Wednesday, February 03, 2010

Lipoprotein(a) Oxford abstract

This is Watkins, one of the senior authors of this paper on Lp(a) and heart disease:

"This is the most convincing evidence so far that this protein [Lp(a)] is directly part of the pathway that causes heart disease rather than a bystander. If we can target it through treatment, we might expect to lower the risk of disease," coauthor Dr Hugh Watkins (University of Oxford) told heartwire.

OK, we have known for quite a long time that Lp(a) is associated with heart disease. We also know that genetics has a big influence on the level of Lp(a) in the bloodstream. The basic rule is that if you have a small number of kringle IV repeats from your apo(a) genes you will have a large amount of Lp(a) in your blood stream. All of this is old news.

How many repeats of kringle IV you have is a genetic trait. The people at Oxford have used a very sophisticated search technique to locate a couple of changes, each involving a single base pair, in the region of the DNA which makes up the chromosome area coding for apo(a). Either of them affects the number of kringle IV repeats you have in your apo(a). Hence the amount of Lp(a) in your blood.

Finding two single point DNA variations which influence kringle IV repeats is a huge achievement. We now have a piece of genetic mechanism information. What puzzles me is how this is any different from simply counting the number of kringle IV repeats in apo(a) extracted from an ordinary blood sample, which we have been doing for years, without knowing exactly which change in the DNA affected the count.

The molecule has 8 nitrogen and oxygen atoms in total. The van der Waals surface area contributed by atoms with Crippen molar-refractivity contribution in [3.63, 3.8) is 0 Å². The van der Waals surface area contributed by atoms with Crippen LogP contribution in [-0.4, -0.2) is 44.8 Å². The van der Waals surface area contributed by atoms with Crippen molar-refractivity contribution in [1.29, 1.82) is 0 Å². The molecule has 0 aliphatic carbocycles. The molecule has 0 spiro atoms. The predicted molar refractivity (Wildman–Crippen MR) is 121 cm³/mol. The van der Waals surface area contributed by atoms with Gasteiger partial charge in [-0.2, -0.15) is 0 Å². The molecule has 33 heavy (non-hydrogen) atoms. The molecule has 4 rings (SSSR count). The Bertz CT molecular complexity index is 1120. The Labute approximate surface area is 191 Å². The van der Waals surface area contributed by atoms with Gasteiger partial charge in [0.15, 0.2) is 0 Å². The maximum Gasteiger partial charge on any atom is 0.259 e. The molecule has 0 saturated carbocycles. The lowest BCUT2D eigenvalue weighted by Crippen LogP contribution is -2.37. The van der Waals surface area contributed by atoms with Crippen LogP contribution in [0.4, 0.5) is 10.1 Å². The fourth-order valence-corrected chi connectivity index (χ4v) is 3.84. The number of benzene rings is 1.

What is assumed in this paper and the inferences drawn from it is that Lp(a) is intrinsically bad and that genes are the sole control of the level of Lp(a).

Both assumptions are probably wrong. We have to back to Tanzania to see what might actually influence Lp(a) in people with identical apo(a) kringle IV repeats. Hint, its not atrovastatin or ezetimbe.

But one thing came out of the abstract which is actually quite interesting. There is an association between these gene changes, "a small Lp(a) lipoprotein size" and heart disease.

I'm just wondering if a small Lp(a) particle is also a dense Lp(a) particle..........

Back to the Bantu next.


1 comment:

Neonomide said...

I remotely know about Lp(a) from yours and Dr B Gs informative posts and cannot say more about this, but I see some resemblance to these recent news on Crohn's disease:

What really strikes me is that these researchers actually jumped their logic into actually almost recommending Vitamin D! Very uncommon, since mostly the card is "we need more research" which in my ears is the synonym for "gimme more research money":

"We have identified a new treatment avenue for people with Crohn's disease or other inflammatory bowel diseases."

I'm still recovering my pieces of jaw from my floor.

I recall you also mentioned that Crohn's may be relative to intestinal bacteria. It very well may be correct, since transmission of feces has already been a successful treatment in Colitis ulcerosa. Even in case of obesity. ^^

Sorry for a slight derailing here. Just wanted to point out some tidbits.